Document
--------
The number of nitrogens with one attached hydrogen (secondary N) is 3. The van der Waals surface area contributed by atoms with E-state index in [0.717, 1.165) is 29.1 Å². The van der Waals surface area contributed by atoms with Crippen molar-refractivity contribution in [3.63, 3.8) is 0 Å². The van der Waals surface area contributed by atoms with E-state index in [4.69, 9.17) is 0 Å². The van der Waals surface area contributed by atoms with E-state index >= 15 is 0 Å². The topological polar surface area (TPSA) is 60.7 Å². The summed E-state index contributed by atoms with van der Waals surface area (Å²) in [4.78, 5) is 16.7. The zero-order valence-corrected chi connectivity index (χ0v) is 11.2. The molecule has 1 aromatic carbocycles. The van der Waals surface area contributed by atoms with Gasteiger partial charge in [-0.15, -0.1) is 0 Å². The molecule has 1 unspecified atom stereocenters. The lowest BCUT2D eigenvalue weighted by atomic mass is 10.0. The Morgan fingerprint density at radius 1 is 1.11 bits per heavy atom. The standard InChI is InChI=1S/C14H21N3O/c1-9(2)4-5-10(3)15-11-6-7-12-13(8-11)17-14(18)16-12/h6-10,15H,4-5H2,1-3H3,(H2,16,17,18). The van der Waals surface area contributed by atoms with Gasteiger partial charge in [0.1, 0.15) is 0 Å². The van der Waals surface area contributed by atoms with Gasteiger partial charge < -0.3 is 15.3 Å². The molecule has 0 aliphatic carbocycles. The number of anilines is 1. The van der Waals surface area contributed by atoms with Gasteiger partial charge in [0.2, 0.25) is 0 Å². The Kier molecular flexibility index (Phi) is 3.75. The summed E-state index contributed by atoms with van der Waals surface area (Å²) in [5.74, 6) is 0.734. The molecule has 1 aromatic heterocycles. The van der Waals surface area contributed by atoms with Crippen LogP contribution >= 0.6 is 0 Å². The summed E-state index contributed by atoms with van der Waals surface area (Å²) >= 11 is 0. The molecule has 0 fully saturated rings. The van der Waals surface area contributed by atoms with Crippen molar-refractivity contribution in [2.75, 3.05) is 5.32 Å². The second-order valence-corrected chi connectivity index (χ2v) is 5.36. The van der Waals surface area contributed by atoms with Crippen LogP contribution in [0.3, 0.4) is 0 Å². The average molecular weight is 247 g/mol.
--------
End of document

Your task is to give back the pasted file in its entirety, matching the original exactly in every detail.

The number of nitrogens with one attached hydrogen (secondary N) is 3. The van der Waals surface area contributed by atoms with E-state index in [0.717, 1.165) is 29.1 Å². The van der Waals surface area contributed by atoms with Crippen molar-refractivity contribution in [3.63, 3.8) is 0 Å². The van der Waals surface area contributed by atoms with E-state index in [4.69, 9.17) is 0 Å². The van der Waals surface area contributed by atoms with E-state index >= 15 is 0 Å². The topological polar surface area (TPSA) is 60.7 Å². The summed E-state index contributed by atoms with van der Waals surface area (Å²) in [4.78, 5) is 16.7. The zero-order valence-corrected chi connectivity index (χ0v) is 11.2. The molecule has 1 aromatic carbocycles. The van der Waals surface area contributed by atoms with Gasteiger partial charge in [-0.15, -0.1) is 0 Å². The molecule has 1 unspecified atom stereocenters. The lowest BCUT2D eigenvalue weighted by atomic mass is 10.0. The Morgan fingerprint density at radius 1 is 1.11 bits per heavy atom. The standard InChI is InChI=1S/C14H21N3O/c1-9(2)4-5-10(3)15-11-6-7-12-13(8-11)17-14(18)16-12/h6-10,15H,4-5H2,1-3H3,(H2,16,17,18). The van der Waals surface area contributed by atoms with Gasteiger partial charge in [0.1, 0.15) is 0 Å². The van der Waals surface area contributed by atoms with Gasteiger partial charge < -0.3 is 15.3 Å². The molecule has 0 aliphatic carbocycles. The number of anilines is 1. The van der Waals surface area contributed by atoms with Gasteiger partial charge in [0.2, 0.25) is 0 Å². The Kier molecular flexibility index (Phi) is 3.75. The summed E-state index contributed by atoms with van der Waals surface area (Å²) in [5.74, 6) is 0.734. The molecule has 1 aromatic heterocycles. The van der Waals surface area contributed by atoms with Crippen LogP contribution >= 0.6 is 0 Å². The summed E-state index contributed by atoms with van der Waals surface area (Å²) >= 11 is 0. The molecule has 0 fully saturated rings. The van der Waals surface area contributed by atoms with Crippen molar-refractivity contribution in [2.75, 3.05) is 5.32 Å². The second-order valence-corrected chi connectivity index (χ2v) is 5.36. The van der Waals surface area contributed by atoms with Crippen LogP contribution in [0.3, 0.4) is 0 Å². The average molecular weight is 247 g/mol.